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Effect of low temperature-storage on the proteome of 'Moro' blood orange flesh
- Carmona, L., Alquezar, B., Tarraga, S., Pena, L.
- Acta horticulturae 2019 no.1230 pp. 51-58
- Citrus sinensis, anthocyanins, biosynthesis, blood, cold, color, cultivars, fruits, genes, harvesting, human health, medicinal properties, orange juice, orange pulp, oranges, phytonutrients, pigmentation, postharvest storage, proteins, proteome, storage temperature, subtropics, synergism, Brazil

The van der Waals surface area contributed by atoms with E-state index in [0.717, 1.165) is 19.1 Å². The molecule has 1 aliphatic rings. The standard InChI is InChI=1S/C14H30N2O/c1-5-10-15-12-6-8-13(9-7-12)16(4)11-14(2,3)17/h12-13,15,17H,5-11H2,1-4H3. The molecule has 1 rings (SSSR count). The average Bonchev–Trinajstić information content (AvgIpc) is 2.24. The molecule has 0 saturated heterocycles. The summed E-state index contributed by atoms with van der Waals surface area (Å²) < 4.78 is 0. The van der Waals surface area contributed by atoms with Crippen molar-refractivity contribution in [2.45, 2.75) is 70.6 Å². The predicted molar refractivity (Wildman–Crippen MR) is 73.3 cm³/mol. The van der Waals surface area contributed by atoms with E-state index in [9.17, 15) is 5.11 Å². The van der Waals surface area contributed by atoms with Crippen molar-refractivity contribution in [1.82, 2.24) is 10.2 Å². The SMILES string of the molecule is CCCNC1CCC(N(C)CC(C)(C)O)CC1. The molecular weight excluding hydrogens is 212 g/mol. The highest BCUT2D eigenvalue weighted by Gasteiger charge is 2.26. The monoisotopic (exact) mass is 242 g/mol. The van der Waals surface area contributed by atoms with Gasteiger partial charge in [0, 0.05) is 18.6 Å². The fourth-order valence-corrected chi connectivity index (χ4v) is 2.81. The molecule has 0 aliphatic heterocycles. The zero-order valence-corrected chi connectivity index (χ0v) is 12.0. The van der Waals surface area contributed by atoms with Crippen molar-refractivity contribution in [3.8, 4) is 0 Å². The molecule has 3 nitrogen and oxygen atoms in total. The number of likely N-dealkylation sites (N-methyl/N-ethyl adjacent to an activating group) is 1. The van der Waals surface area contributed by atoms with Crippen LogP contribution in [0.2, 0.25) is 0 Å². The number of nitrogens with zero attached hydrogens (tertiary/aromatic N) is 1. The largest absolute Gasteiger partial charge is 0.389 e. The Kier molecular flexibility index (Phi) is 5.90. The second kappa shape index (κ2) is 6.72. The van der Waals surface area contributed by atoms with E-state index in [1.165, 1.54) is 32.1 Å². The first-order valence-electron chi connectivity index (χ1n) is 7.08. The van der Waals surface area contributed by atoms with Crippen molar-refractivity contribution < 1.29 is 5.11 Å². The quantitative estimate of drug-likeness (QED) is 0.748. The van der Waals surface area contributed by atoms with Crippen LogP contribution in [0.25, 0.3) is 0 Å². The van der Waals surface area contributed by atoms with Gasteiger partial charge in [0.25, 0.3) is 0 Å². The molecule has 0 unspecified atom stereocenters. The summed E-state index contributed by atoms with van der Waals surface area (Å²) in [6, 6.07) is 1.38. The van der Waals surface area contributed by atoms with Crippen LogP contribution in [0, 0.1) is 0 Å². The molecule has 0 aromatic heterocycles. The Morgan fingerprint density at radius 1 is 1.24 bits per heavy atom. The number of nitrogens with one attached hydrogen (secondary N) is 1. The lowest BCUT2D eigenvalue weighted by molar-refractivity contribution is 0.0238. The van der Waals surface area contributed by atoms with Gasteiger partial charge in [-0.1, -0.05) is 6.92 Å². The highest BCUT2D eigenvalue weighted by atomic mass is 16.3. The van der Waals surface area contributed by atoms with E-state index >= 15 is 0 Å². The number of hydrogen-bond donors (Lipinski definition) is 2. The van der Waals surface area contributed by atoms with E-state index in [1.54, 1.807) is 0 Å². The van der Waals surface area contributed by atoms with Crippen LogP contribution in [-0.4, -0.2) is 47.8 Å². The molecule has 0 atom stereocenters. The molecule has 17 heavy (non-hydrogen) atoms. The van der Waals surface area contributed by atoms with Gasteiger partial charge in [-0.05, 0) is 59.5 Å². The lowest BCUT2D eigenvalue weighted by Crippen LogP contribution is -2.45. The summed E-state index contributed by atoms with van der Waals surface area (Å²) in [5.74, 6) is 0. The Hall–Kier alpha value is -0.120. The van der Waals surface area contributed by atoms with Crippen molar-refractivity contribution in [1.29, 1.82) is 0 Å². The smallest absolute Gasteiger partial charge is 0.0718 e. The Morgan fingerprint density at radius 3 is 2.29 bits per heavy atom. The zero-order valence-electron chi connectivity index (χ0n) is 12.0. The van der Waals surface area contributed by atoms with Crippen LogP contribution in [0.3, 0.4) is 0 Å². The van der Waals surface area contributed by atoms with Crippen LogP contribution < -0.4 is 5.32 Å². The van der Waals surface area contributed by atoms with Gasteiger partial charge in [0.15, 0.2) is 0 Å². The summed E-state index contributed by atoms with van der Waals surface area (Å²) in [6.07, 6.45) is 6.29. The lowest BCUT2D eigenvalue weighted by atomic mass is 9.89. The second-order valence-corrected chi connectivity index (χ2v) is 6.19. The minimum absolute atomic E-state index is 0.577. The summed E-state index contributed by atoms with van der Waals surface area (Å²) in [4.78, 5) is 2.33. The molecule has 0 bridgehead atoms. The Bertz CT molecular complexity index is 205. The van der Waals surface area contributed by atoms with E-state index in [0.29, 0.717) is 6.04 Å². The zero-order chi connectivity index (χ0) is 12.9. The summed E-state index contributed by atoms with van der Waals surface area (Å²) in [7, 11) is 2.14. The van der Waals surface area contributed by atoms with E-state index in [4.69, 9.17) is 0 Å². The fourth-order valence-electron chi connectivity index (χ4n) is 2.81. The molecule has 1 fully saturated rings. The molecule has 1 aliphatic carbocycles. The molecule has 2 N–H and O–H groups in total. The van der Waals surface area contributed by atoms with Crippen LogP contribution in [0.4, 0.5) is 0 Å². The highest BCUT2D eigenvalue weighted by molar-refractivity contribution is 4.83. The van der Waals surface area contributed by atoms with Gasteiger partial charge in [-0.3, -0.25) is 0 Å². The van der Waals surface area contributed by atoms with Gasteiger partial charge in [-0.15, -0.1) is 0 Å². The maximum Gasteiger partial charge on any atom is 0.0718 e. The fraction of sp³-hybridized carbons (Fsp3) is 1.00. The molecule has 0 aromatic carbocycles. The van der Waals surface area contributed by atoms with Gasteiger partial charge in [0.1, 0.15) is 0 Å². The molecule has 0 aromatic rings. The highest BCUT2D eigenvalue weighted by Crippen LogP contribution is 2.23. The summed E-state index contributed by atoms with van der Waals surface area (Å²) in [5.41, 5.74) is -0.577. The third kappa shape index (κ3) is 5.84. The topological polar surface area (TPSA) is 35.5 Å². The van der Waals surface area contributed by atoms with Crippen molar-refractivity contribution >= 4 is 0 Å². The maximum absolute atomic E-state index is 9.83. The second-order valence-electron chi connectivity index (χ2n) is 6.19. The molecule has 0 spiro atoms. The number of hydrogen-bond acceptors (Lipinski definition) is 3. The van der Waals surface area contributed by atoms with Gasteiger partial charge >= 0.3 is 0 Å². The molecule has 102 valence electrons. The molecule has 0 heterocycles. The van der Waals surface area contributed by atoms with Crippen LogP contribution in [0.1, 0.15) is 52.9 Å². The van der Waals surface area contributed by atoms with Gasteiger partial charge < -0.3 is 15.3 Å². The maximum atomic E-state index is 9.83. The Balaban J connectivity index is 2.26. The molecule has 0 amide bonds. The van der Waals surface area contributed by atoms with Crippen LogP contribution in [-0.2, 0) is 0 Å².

- Anthocyanins are a subclass of flavonoid pigments with important therapeutic properties beneficial to human health. Blood oranges are rich in these pigments, which present synergistic effects (i.e., anti-inflammatory and anti-obesity) with other orange juice phytonutrients. Anthocyanin biosynthesis is cold induced in blood citrus cultivars, requiring a broad day/night thermal range to get purple pigmentation in fruit. This cold-dependency limits geographically a reliable quality for commercial production to only a few regions worldwide. For example, cultivation of blood oranges under tropical/subtropical climates, as those of Brazil, yields fruit with very low level or lack of anthocyanins. A feasible alternative in tropical countries to enhance anthocyanin content is cold postharvest storage, as it has been shown that anthocyanin synthesis is induced when fruits are kept below 10°C for a few weeks after harvesting. Blood oranges kept at 9°C showed higher expression levels of anthocyanin biosynthetic genes, increased anthocyanin content and reached a darker purple coloration than those stored at 4°C. In order to gain insight on the effect of storage temperature on activation of anthocyanin biosynthesis and accumulation as well as on purple orange coloration, we have investigated the proteome of 'Moro' sweet orange [Citrus sinensis (L.) Osbeck] fruit stored either at 4°C (low temperature) or at 9°C (moderate temperature). Results on increased or reduced accumulation of specific proteins in the 'Moro' orange pulp upon storage at different temperatures reinforces that postharvest storage at 9°C could be better to enhance anthocyanin biosynthesis and accumulation on blood orange juices.